The worst part is that we will never know how momentum could have been changed had John Fox used his head better in that situation. With the way the St. Louis Rams were playing, this team probably would have still lost, but momentum is a tricky thing in football. Had the Broncos gotten the ball back with some time and somehow put up 3 or 7 points, who knows how the Rams would have responded in the second half. They could have had doubts. The could have been thinking "oh, here we go again" and the Broncos could have seized control of the game back from the home team. However, instead of playing situational football, John Fox pissed away momentum and then called a timeout to make us all wonder what the hell he was thinking.

In the second half, the coaching head-scratching continued unabated. It was so bad that even former Broncos players were voicing their frustrations on Twitter. I can only imagine what was going through John Elway's mind as he watched that train wreck unfold. Is this team really a Super Bowl contender? I think they have the talent to contend, but I am seriously doubting that this coaching staff has the ability to coach this talent-filled team to a championship. ~Tim Lynch

Peyton Manning. Peyton's game today will be talked about as "decent". It will be said that it was a good game for a QB to get over 300 yards passing. That's all bull though. Denver fans have seen this kind of quarterback play before. Peyton Manning was Kyle Orton today. He moved the ball in spurts, and as soon as we got in a threatening position, was completely grounded out other than one big play.

Defenses are quickly adjusting to Peyton's offense. There isn't enough to it to keep the defenses honest and we are seeing way too many plays where Peyton is throwing into double coverage or worse. This game was just a couple of bad turnovers. There was a plethora of throws going into coverage...some complete and some incomplete. ~Sadarine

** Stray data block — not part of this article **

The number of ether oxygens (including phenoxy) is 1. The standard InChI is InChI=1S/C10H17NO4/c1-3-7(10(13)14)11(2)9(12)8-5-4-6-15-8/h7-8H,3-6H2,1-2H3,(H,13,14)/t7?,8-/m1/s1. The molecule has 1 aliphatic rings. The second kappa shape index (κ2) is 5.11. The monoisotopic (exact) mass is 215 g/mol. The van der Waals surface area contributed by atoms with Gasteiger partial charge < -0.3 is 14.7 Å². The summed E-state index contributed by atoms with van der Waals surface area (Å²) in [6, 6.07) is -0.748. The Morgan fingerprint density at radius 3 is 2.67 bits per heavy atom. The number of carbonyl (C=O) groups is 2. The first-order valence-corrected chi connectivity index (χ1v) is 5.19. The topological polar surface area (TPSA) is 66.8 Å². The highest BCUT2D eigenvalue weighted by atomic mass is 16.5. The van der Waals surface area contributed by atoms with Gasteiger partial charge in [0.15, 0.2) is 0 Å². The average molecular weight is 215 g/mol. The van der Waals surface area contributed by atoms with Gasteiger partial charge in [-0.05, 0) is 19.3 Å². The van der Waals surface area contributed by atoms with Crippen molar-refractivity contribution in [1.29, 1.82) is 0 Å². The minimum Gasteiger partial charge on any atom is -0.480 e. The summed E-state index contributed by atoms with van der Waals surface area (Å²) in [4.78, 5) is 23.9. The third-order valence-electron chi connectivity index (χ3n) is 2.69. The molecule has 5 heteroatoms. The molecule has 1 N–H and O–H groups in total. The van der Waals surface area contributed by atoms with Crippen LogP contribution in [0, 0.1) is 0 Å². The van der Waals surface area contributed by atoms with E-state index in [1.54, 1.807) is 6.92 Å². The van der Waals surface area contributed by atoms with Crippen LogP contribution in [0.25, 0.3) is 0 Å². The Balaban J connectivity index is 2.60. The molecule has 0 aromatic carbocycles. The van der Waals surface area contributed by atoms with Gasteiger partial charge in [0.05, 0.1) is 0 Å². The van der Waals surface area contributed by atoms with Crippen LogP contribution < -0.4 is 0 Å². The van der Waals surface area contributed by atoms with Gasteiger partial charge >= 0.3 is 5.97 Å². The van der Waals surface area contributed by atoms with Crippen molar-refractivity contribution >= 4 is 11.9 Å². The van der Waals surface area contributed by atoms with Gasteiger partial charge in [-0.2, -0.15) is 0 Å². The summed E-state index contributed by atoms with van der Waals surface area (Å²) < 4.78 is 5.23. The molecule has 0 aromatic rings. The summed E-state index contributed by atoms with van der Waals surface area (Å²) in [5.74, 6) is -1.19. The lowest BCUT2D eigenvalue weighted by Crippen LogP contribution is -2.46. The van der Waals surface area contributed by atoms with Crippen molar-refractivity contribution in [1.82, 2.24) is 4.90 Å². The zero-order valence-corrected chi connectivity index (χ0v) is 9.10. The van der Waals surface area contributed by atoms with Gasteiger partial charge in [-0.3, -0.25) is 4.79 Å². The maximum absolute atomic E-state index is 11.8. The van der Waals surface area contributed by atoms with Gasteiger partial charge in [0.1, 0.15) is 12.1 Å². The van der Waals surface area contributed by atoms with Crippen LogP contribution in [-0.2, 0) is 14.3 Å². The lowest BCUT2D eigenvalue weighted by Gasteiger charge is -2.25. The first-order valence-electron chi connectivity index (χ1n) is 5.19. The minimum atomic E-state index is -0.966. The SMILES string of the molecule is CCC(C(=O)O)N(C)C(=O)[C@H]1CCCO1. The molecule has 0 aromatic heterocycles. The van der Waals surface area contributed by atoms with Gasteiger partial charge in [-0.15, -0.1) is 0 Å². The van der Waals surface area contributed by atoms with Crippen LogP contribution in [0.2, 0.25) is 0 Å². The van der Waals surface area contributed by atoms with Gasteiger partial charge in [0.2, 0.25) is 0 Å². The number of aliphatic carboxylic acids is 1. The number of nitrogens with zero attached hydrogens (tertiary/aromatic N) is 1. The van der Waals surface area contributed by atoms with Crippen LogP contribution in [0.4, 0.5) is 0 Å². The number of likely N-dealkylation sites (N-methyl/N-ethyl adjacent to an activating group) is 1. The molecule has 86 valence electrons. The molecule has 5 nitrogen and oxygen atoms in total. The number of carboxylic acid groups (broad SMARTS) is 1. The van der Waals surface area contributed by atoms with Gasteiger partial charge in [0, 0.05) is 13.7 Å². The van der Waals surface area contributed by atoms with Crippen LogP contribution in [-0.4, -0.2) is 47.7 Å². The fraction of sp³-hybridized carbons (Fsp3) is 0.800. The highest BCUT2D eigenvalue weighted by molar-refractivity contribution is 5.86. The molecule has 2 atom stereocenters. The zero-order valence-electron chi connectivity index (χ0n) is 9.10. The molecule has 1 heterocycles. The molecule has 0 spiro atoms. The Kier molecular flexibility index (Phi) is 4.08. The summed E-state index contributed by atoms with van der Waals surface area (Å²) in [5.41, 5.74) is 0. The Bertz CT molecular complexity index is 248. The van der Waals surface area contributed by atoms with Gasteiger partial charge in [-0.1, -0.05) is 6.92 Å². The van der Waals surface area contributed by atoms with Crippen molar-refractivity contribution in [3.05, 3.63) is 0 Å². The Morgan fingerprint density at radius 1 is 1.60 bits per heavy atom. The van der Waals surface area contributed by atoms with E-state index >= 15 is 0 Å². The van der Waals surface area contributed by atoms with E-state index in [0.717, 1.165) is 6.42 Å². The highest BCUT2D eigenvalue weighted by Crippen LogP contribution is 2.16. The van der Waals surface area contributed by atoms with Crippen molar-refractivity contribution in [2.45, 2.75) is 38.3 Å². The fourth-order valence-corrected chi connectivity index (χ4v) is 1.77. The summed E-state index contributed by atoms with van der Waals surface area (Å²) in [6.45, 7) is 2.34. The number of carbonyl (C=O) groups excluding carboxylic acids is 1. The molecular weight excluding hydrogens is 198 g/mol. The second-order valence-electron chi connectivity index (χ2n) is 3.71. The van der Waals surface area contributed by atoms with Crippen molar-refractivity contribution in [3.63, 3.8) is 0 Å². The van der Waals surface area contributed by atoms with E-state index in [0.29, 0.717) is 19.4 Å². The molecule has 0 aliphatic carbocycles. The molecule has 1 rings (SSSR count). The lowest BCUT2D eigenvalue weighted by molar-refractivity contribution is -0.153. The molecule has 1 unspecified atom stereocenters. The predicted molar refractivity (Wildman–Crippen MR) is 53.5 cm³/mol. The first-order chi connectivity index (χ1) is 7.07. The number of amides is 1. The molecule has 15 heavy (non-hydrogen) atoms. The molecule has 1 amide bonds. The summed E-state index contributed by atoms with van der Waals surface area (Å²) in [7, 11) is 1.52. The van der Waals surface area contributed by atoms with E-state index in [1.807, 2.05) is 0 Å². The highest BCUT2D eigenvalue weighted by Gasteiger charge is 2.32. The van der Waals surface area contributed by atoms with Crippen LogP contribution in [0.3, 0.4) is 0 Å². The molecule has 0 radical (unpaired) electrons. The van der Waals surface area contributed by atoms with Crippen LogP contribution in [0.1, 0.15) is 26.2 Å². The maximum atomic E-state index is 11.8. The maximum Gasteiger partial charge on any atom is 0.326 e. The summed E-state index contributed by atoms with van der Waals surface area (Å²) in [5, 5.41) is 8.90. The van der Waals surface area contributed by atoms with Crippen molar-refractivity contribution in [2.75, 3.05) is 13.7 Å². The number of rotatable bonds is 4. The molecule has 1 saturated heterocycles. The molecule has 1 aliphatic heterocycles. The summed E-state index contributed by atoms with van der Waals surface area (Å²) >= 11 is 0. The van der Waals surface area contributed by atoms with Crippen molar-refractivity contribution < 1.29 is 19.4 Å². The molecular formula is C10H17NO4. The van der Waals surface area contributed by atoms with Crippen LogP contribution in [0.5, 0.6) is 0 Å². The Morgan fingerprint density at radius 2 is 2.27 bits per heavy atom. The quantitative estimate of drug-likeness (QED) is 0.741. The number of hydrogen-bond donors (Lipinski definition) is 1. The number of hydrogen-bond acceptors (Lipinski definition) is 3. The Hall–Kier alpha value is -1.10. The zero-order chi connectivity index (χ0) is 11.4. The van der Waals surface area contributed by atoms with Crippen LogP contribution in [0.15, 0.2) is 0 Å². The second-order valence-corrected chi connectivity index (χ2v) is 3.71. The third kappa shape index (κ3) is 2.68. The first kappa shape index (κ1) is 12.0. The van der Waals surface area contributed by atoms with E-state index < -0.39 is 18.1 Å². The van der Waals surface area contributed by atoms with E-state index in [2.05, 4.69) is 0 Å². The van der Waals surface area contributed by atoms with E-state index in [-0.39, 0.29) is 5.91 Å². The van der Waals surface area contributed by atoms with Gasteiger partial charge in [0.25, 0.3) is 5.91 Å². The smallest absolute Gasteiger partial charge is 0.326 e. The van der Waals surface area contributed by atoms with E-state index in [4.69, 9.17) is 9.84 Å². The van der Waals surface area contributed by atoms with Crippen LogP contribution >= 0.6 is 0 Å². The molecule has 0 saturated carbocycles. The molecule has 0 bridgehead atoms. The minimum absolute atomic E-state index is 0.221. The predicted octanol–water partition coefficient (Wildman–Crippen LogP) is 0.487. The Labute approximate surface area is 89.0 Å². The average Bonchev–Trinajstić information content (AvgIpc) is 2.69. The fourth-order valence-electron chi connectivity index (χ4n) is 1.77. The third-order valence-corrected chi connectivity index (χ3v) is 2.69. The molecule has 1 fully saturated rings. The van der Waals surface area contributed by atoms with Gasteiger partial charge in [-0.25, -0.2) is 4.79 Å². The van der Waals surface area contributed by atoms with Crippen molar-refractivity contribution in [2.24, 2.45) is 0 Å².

The kicking game. Or rather, the non-existent field-goal-kicking game. It would be nice to go for fourth down because we legitimately believe we have a chance to get the first down and go on for a touchdown. But when we are consistently going for 4th and several yards, it is a gamble, and it is only because we have zero confidence in Brandon McManus. Use him or find another because he can’t feel very good about his own ability if the coaches don’t believe in him. And for crying out loud, if we ARE going to go for it on fourth down, let’s have a play call that makes sense. Is that too much to ask? ~Laurie Lattimore-Volkmann

The offensive line. Peyton Manning needs a league-low 2.31 seconds to get rid of the football, and the offensive line couldn't even give him that. Their repeated inability to pick up an A-gap stunt is frustrating, and it's even more frustrating knowing they have had to have practiced it at least 1,000 times by now. Hopefully this huge o-line shuffle experiment is over, because it clearly didn't get better. The o-line got worse. ~Kyle Montgomery

The silver lining

Adversity can lead to determination and success ... or can it lead to capitulation and defeat. I have to believe this teams psyche is not as fragile as say the Oakland Raiders psyche, so this bump in the road can certainly lead to a more focused and determined football team down the stretch. Do I want them to win out? Hell no. Anything but that 13-3 record again.